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Algebra Team Session Mark Ellis October 31, 2006

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Systems of Linear Equations Forms of representation Symbolic algebraic Graphic Tabular numeric Verbal How are these forms connected when solving a system of equations? In other words, how do changes in one form affect the other forms of representation?

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Exploring Systems of Equations Conceptually http://seeingmath.concord.org/sms_interactives.html Note that the System Solver is a tool intended to illustrate the rationale behind the symbolic operations used to solve systems of linear equations, and not a way to learn what procedures to follow. Review the directions for Part 1 and do A-C. Discuss Steps and Predictions for A, B, and C. Use System Solver to view A, B, and C using tables and graphs. What are some important concepts for this topic? Solution Linear relationship Equality Transformation Arithmetic Algebraic

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Systems of Equations Application: Supply and Demand http://illuminations.nctm.org/LessonDetail.aspx?id=L382

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Language and Mathematics Levels of word knowledge 1. I never saw/heard it before. 2. I’ve heard it but don’t know what it means. 3. I recognize it in context. It has something to do with… 4. I know it and can use it confidently. Students need structured opportunities to develop the understanding to know and to use academic language. Developing mathematics academic language Marzano, R. J. (2004). Building background knowledge for academic achievement: Research on what works in schools. Alexandria, VA: Association for Supervision and Curriculum Development.

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Step 1: Teacher Input Provides Examples and Non-Examples These are intentionally planned to illustrate key aspects of the word/concept. Gives explanation or description with some guided student input Does NOT give formal definition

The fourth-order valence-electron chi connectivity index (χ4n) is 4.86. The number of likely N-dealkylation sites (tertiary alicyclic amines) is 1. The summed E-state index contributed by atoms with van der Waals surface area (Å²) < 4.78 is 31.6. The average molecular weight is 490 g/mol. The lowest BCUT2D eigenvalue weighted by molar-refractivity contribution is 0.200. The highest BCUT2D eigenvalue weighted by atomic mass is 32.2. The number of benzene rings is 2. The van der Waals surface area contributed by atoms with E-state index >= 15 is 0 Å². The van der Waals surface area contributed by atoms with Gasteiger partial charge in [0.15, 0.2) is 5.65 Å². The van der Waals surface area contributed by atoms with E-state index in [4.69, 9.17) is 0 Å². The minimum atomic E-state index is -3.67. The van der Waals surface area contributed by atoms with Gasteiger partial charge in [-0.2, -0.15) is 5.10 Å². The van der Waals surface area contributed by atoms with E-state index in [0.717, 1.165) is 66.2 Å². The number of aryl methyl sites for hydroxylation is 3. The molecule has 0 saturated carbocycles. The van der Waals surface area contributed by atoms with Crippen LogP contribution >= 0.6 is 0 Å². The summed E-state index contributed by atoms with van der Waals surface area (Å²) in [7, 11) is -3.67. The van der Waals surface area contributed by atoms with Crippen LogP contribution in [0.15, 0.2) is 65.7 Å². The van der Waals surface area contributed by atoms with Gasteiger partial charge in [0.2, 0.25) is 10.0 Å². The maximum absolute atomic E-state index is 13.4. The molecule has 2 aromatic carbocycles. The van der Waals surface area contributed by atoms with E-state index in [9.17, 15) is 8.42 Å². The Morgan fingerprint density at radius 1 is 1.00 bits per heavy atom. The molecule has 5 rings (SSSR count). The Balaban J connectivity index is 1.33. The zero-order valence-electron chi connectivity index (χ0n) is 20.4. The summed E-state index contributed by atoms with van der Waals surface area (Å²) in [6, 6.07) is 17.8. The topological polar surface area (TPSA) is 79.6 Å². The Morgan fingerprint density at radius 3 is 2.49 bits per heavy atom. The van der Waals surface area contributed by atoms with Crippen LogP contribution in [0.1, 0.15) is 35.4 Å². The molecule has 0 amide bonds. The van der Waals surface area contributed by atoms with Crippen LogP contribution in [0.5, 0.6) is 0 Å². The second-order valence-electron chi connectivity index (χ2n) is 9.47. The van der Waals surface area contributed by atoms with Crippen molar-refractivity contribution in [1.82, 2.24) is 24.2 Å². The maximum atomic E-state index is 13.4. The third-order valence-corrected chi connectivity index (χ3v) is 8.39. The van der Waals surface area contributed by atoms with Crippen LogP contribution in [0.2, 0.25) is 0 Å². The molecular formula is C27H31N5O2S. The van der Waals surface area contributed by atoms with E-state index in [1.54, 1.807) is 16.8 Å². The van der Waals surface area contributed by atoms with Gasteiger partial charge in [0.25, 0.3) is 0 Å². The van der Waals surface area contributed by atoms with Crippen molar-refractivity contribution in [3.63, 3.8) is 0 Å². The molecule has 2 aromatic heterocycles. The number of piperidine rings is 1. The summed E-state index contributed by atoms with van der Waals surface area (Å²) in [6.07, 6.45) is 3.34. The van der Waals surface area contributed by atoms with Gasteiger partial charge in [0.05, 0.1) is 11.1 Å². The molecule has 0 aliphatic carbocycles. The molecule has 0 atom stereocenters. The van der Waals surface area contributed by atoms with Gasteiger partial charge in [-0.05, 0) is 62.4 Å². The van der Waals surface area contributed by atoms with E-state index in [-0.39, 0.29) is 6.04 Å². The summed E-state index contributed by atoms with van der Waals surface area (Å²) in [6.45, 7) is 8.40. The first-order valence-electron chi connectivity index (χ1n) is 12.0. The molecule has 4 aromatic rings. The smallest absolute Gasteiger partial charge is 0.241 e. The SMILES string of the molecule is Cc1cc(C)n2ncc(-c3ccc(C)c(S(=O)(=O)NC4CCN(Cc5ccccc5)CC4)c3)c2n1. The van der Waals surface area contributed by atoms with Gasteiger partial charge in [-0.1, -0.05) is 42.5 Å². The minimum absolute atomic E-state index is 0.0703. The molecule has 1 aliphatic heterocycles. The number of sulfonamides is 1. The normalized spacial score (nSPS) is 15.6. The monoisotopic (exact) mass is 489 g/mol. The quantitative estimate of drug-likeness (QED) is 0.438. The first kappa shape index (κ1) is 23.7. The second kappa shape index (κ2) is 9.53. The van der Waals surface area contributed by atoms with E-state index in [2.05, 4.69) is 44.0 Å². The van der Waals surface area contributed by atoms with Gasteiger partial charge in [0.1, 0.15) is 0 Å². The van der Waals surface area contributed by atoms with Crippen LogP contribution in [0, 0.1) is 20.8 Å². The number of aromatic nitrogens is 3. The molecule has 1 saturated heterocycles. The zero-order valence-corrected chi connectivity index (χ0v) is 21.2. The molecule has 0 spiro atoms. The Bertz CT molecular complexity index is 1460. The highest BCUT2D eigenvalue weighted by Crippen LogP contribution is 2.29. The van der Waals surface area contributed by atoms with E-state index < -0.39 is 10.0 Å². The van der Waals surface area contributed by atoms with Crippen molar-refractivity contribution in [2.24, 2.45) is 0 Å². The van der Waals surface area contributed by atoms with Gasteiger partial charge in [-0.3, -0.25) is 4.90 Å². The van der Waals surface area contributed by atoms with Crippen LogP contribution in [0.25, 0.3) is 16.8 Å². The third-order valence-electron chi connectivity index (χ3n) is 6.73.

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Step 2: Students Restate Students construct their own explanations Share orally with a peer Share orally as a class Check against prior examples, non-examples, description Revise, in student language, to correct misunderstandings Put into writing in a notebook Teacher provides some evaluative comments to correct critical errors but does not impose formal definition

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Step 3: Nonlinguistic Representation Students collaboratively or individually create: Graphic organizers Drawings Photographs Pictographs Students can also be encouraged to create mental pictures and act out meanings of new words.

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Step 4: Refining Knowledge Students do activities that refine vocabulary knowledge: Compare Classify Analogize Add new information Explain to a friend Study common roots and suffixes Make linkages with other terms and phrases Definitions are refined and revised, leading to a mathematically valid wording that includes visual representations and examples (and non-examples).

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Step 5: Students Discuss the Terms Organize students into small groups asking them to discuss terms in their vocabulary notebook Prompts for discussion could include: terms interesting to students questions about specific terms identify terms with multiple meanings favorite terms terms that were difficult to learn and why

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Step 6: Play Games! Students practice using the words in a meaningful (and fun) context Charades Pictionary Gestures Taboo Great web site for classroom games http://www.teachersdesk.org/spell_plans. html http://www.teachersdesk.org/spell_plans. html

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Reflect on this Method How is it different from traditional vocabulary instruction? What may be challenging for you to implement? What support would you need to fully implement this process?

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